HUGE day at the Community Garden plot yesterday.   Although the forecast was for thunderstorms, we only had overcast skies, coolness and an ocassional slight rain spray off and on.  So it was a perfect day for all the tilling by hand and planting.  We started the day at the local co-op where we picked up bags of Maryland’s own Leafgro soil conditioner.   Then we stopped by the hardware store to pick up a large fork tool to help breakup the clay.  That is what our plot neighbor was using with good success.  There were few other gardeners out, perhaps because of the forecast, but another plotter and we were there all day.  A few others popped in and out throughout the day.  The result:  everything is tilled and the homemade compost and purchased Maryland’s own Leafgro soil conditioner worked in.  The only thing left to prepare is a small four inch strip where I will install a bean support trellis and plant peas.  That will be next weekend’s job.

Breaking down the clay clumps by hand

The day was not all work, however, it was also a bit social.  It was fun to meet other plotters, ask question (e.g., which way is north as my tall plants need to face north as to not shade the shorter plants), and share ideas.  An elderly man stopped by to see what was going on when he was driving by and saw some of us working the plots. We let him know about the community garden and he ended up sticking around chatting about politics and life for the next two hours as we worked. He reminded me very much of my father who died a few years ago well over the age of 90, yet as alert, sharp and active as he had been when I was a child.  The man did not mince words when he disapproved of how we divided the plot in half, using wood chips as a path.  He convinced me to move over my current wood chip path as well as add a second path so it would be easier to tend to and harvest the tomatoes.  So, aside from the fact that I was on my hands and knees moving over wood chips with Calvin by my side asking why I did not think of this in the first place??,  I was thankful the man had stopped by as I think he saved me a lot of stress down the harvesting road. Then another plotter stopped by and we chatted about tomato rows and maybe it would be better if I staggered by tomatoes.  So I dug some tomato plants up and did the stagger thing.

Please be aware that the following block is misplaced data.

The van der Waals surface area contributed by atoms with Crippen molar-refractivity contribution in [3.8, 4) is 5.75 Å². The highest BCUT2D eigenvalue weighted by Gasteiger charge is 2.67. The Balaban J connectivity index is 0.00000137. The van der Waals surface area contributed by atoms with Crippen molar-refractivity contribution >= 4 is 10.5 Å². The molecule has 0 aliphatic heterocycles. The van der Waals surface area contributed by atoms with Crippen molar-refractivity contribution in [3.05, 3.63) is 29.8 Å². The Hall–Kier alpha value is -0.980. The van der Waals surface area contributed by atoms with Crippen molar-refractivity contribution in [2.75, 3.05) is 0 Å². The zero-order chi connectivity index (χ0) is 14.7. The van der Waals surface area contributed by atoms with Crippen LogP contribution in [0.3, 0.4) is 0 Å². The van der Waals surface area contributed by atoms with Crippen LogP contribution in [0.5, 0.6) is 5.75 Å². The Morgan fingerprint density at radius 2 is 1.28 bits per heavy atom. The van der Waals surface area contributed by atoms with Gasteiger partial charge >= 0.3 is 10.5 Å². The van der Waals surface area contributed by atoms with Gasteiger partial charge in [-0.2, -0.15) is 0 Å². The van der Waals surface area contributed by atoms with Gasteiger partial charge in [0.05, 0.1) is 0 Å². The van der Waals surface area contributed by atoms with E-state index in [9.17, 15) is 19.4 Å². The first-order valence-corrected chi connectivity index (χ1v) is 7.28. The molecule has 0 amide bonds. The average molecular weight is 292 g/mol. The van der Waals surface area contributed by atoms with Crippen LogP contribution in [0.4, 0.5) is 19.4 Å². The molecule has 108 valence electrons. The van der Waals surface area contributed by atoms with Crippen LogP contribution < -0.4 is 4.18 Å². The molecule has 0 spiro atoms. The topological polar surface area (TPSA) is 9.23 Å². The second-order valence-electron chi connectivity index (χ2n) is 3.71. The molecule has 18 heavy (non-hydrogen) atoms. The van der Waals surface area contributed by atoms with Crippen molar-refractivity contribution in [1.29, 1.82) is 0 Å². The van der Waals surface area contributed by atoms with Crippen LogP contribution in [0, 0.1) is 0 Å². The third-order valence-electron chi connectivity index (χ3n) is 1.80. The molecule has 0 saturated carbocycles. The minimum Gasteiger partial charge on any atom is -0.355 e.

Working in the compost

Through all this labor, I was ever so grateful that it was overcast and fairly cool. Doing all the digging, tilling and planting in hot humid weather would not have been as much fun 🙂   Oh! Another great thing. In a previous post I mentioned how our plot had not been tilled by the county as other plots had been and how I thought that made more work for us.  Actually, I learned from another plotter that when the county tilled the other plots, the ground had not been dry. So the tilling resulted in huge soil clots that dried and resulted in rock-like clumps, nearly impossible to break down. The skipped county tilling meant we were rock-like soil clump free!  So, in the end, we were so very lucky that we just had regular old clay to contend with. Another stroke of fortune related to the community garden to follow a growing list of other strokes of fortune that started when we got the plot to being with!